The eagerness of the soldiers of Sokoto and our pagan followers, who had joined us out of curiosity, to penetrate this strange, legendary land, knew no bounds, and the excitement on the first night we encamped upon the grass-plain rose to fever heat.

I had sent forward trusty scouts, attired in the garments of citizens of Ea, copied from my own, lest we should fall into an ambush, and already had watchers secreted on the Mountains of the Mist, in full view of the city we were preparing to surprise.

Well I knew the colossal strength of Ea, "the place with walls unbreakable," and when addressing the army after we had recited the sunset prayer that evening, I disguised not the fact that the struggle must be desperate.

All were, however, undaunted. Each man announced his readiness to go forward, bent on conquest.


XLIII. — DOOM.

OUR assault upon Ea was sudden and unexpected. Under cover of night we cautiously advanced on our last march, and having placed our guns in position, halted in readiness. From the high summit of the Temple of the Seven Lights the unquenchable Eye of Istar still streamed, white and brilliant. The giant city was ablaze with lights, as if for another festival, and at first sight of this colossal centre of a forgotten civilisation the soldiers, awestricken, feared that our expedition against such a gigantic fortress was foredoomed to failure.

Before commencing the attack, however, I urged them to valiant deeds, repeating those words from our Kôran which have given heart to Moslem armies ever since the days of the Prophet—"If there be a hundred of you that persevere with constancy, they shall overcome two hundred; and if there be a thousand of you they shall overcome two thousand, by the permission of Allah; for Allah is with those who persevere. It hath not been granted unto any prophet that he should possess captives until he had made a great slaughter of the infidels in the earth. Allah is mighty and wise."

After many bows and genuflections, my companions rose, and, mounting, spurred forth, in readiness to their posts. In silence half-an-hour went by, when, by prearranged signal, six of the French guns loaded with explosive shell suddenly crashed forth, at the same instant, sending their deadly missiles right into the centre of the city, almost as far as Istar's palace. We listened. The sound of the explosions echoed weirdly among the misty heights above.

With such infinite care had we approached that this signal was the first notification received by the people of Ea of the presence of enemies. The instant the cannons had roared forth, our great storming parties spurred across the plain to certain of the city gates, armed with engines for battering them in, and charges of dynamite for blowing them into air. So well guarded, however, were those gigantic walls that, ere our squadrons could reach the gates, they were assailed by withering showers of arrows and spears. Indeed, a moment after we had sent our first shells into the city, the high, frowning battlements seemed alive with defenders. Volleys of stones from ancient catapults were showered on every hand, while bowmen, from the slits in the flanking towers, discharged upon us a deadly arrow storm.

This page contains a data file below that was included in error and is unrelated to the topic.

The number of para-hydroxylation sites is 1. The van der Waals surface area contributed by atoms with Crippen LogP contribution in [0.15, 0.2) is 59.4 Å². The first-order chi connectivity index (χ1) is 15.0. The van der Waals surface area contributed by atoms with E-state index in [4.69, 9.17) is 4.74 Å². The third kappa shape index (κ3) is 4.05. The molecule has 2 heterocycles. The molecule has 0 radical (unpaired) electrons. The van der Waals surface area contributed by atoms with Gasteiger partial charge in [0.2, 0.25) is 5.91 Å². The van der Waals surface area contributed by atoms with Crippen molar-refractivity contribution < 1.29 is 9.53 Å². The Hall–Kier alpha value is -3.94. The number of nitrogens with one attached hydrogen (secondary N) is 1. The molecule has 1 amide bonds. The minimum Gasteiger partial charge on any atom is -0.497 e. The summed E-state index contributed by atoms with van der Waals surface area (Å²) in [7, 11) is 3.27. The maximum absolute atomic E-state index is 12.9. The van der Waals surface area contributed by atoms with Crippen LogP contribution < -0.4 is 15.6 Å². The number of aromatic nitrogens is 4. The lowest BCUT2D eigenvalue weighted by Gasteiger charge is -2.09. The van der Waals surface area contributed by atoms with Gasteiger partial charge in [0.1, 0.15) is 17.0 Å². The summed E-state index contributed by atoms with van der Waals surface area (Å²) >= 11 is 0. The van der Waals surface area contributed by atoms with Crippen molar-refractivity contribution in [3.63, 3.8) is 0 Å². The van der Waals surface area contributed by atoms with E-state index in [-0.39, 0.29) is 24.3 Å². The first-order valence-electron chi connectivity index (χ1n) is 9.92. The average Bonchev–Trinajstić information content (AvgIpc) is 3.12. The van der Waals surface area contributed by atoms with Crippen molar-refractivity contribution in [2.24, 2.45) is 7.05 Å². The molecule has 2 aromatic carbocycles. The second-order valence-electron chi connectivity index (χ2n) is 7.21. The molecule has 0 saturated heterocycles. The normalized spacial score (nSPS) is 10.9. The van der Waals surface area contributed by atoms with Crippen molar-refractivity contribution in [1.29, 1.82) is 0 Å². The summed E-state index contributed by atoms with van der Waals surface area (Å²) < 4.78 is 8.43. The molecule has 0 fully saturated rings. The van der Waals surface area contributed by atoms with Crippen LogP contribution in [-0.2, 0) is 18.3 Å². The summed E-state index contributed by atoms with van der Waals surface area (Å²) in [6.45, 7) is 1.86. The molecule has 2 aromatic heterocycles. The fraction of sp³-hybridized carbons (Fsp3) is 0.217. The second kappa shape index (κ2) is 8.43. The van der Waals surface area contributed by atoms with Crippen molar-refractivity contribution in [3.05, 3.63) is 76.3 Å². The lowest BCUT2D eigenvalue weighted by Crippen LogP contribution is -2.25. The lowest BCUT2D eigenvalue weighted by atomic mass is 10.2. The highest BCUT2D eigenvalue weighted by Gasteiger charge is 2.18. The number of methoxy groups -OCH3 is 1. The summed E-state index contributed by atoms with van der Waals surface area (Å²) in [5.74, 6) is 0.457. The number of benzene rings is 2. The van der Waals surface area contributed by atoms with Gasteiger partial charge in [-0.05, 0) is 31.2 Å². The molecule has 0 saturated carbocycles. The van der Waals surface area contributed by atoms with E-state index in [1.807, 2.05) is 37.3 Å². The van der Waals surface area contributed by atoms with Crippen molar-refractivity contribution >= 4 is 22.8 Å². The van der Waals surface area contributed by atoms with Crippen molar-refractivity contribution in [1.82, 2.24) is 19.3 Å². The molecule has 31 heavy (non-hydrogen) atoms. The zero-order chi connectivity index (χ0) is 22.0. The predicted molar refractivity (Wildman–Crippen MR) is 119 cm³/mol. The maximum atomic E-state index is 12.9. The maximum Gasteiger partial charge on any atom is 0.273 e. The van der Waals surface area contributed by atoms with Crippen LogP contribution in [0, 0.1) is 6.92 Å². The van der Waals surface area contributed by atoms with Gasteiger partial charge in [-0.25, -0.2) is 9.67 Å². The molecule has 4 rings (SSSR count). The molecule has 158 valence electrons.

Our black contingent, with their long bows and poisoned arrows, quickly turned their attention upon the archers of Ea. Expert marksmen these pagans were, and at this moment proved themselves of the utmost value. Each soldier who showed himself upon the high walls was picked off with an aim unerring by our archers, behind whom were the well-drilled soldiers of the Sultan making careful shots with their rifles, and away upon the high ground at the rear the cannons kept up their thunder, each shell bursting and spreading terrible devastation within the city. The constant explosion of shells and firearms appalled the defenders beyond measure, for this was their first knowledge of the art of modern warfare, and, as I afterwards learned, it was believed that because gunpowder was used by us that Anu himself, the dread god of Destruction, was directing us, and against him they were powerless. Nevertheless, the pugilistic spirit was still fierce within the hearts of those descendants of the valiant hosts of Semiramis, and they fought desperately for the defence of their capital and their goddess-queen. In the lurid glare, shed by the fires caused by our shells, we could discern huge, cranelike machines mounted on the walls, discharging at us arrows and volleys of stones, while other ancient mechanical contrivances emptied upon our scaling parties great caldrons of boiling pitch or water.